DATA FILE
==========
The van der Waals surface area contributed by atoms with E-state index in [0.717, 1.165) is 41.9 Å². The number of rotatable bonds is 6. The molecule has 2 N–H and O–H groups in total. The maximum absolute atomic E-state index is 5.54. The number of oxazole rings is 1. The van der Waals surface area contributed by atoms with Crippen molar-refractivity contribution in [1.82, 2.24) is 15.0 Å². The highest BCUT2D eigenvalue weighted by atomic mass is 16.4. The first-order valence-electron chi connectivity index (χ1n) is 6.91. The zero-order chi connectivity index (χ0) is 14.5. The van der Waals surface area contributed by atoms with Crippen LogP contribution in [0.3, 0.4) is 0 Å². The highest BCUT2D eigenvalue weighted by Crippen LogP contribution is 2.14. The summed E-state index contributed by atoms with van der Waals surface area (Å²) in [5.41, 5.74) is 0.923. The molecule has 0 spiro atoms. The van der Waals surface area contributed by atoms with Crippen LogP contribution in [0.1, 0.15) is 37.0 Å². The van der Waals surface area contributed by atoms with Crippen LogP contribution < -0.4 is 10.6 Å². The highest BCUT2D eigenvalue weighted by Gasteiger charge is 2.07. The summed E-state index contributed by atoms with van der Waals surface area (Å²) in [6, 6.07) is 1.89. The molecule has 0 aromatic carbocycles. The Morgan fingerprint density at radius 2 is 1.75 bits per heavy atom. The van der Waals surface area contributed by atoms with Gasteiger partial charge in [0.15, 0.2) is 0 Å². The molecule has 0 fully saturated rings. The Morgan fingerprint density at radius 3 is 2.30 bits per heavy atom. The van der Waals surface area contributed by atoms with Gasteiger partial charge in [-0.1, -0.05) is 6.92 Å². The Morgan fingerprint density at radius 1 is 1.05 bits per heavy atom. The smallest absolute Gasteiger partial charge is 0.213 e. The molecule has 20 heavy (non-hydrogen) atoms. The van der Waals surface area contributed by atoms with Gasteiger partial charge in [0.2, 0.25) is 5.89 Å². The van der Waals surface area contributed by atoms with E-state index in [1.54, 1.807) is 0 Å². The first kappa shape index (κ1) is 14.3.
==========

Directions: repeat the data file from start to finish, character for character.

The van der Waals surface area contributed by atoms with E-state index in [0.717, 1.165) is 41.9 Å². The number of rotatable bonds is 6. The molecule has 2 N–H and O–H groups in total. The maximum absolute atomic E-state index is 5.54. The number of oxazole rings is 1. The van der Waals surface area contributed by atoms with Crippen molar-refractivity contribution in [1.82, 2.24) is 15.0 Å². The highest BCUT2D eigenvalue weighted by atomic mass is 16.4. The first-order valence-electron chi connectivity index (χ1n) is 6.91. The zero-order chi connectivity index (χ0) is 14.5. The van der Waals surface area contributed by atoms with Crippen LogP contribution in [0.3, 0.4) is 0 Å². The highest BCUT2D eigenvalue weighted by Crippen LogP contribution is 2.14. The summed E-state index contributed by atoms with van der Waals surface area (Å²) in [5.41, 5.74) is 0.923. The molecule has 0 spiro atoms. The van der Waals surface area contributed by atoms with Crippen LogP contribution in [0.1, 0.15) is 37.0 Å². The van der Waals surface area contributed by atoms with Crippen LogP contribution < -0.4 is 10.6 Å². The highest BCUT2D eigenvalue weighted by Gasteiger charge is 2.07. The summed E-state index contributed by atoms with van der Waals surface area (Å²) in [6, 6.07) is 1.89. The molecule has 0 aromatic carbocycles. The Morgan fingerprint density at radius 2 is 1.75 bits per heavy atom. The van der Waals surface area contributed by atoms with Gasteiger partial charge in [0.15, 0.2) is 0 Å². The molecule has 0 fully saturated rings. The Morgan fingerprint density at radius 3 is 2.30 bits per heavy atom. The van der Waals surface area contributed by atoms with Gasteiger partial charge in [-0.1, -0.05) is 6.92 Å². The Morgan fingerprint density at radius 1 is 1.05 bits per heavy atom. The smallest absolute Gasteiger partial charge is 0.213 e. The molecule has 20 heavy (non-hydrogen) atoms. The van der Waals surface area contributed by atoms with Gasteiger partial charge in [0.2, 0.25) is 5.89 Å². The van der Waals surface area contributed by atoms with E-state index in [1.54, 1.807) is 0 Å². The first kappa shape index (κ1) is 14.3.